ἄρκτον ἐΠοίησεν: Ovid's “simulacra inania” (668) is a more “modern” touch. In his contest with Deriades, Dionysus takes the form of a bear, among other changes, Dion. xl. 46. Crusius is therefore wrong in stating that the mention of the bear is mythologically unique in connexion with Dionysus.σ´ηματα φαίνων=Od. 21.413 (of Zeus thundering); cf. Il. 2.353. 47, 48. ἂν δ᾽ ἔστη: to be taken with “λέων” as well as “ἄρκτος”, unless some verb is to be mentally supplied from “ἀνέστη” for “λέων”. In either case there is some harshness, though not more, perhaps, than elsewhere in the hymn. But it is possible that a line has dropped out after 47, containing a verb for “λέων. δεινὸν ὑΠόδρα ἰδών” is not to be disturbed; cf. Il. 15.13, Scut. 445.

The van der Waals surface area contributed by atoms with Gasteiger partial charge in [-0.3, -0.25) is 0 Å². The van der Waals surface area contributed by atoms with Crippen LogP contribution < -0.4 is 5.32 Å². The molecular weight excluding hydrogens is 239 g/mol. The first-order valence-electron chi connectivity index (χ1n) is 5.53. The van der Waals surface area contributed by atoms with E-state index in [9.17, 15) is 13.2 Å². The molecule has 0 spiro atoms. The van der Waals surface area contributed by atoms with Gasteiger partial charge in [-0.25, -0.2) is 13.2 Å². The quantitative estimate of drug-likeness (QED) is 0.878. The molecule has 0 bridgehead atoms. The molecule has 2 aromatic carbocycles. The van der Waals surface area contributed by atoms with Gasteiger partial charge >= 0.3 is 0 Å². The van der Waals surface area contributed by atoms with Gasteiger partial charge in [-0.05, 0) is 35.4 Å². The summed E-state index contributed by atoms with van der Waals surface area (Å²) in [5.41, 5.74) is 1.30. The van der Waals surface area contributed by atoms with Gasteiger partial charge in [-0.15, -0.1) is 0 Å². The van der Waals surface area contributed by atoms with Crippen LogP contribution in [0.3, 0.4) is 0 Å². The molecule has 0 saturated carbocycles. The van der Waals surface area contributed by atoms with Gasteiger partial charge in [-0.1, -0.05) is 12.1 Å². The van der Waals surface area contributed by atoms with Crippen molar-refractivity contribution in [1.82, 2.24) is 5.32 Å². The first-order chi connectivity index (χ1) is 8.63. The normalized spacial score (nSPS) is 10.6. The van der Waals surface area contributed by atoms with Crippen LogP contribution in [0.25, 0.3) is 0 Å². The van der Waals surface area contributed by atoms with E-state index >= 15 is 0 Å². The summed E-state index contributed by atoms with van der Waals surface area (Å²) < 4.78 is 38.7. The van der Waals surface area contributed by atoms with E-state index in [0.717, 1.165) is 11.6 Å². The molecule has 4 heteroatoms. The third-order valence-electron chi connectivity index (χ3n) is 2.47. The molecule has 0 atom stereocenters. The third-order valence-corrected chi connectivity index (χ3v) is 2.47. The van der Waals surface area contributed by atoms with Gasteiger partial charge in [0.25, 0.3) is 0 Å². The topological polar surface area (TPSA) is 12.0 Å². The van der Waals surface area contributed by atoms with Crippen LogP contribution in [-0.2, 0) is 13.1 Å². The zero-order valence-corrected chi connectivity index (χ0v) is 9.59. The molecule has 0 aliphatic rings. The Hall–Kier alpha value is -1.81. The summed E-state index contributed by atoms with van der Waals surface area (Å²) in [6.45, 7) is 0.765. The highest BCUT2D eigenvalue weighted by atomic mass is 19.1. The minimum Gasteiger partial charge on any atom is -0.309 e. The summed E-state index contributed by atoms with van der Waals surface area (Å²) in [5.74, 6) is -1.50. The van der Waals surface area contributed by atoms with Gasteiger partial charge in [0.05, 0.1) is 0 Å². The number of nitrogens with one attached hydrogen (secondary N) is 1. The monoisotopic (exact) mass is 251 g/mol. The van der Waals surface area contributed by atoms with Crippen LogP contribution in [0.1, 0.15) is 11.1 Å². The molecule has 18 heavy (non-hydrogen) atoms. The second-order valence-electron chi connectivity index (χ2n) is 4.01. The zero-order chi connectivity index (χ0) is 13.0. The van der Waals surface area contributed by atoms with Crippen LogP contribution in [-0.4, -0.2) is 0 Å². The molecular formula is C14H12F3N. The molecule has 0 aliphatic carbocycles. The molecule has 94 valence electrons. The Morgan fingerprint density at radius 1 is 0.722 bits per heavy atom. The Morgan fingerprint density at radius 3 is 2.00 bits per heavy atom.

This text is part of:
Table of Contents:
This work is licensed under a Creative Commons Attribution-ShareAlike 3.0 United States License.
An XML version of this text is available for download, with the additional restriction that you offer Perseus any modifications you make. Perseus provides credit for all accepted changes, storing new additions in a versioning system.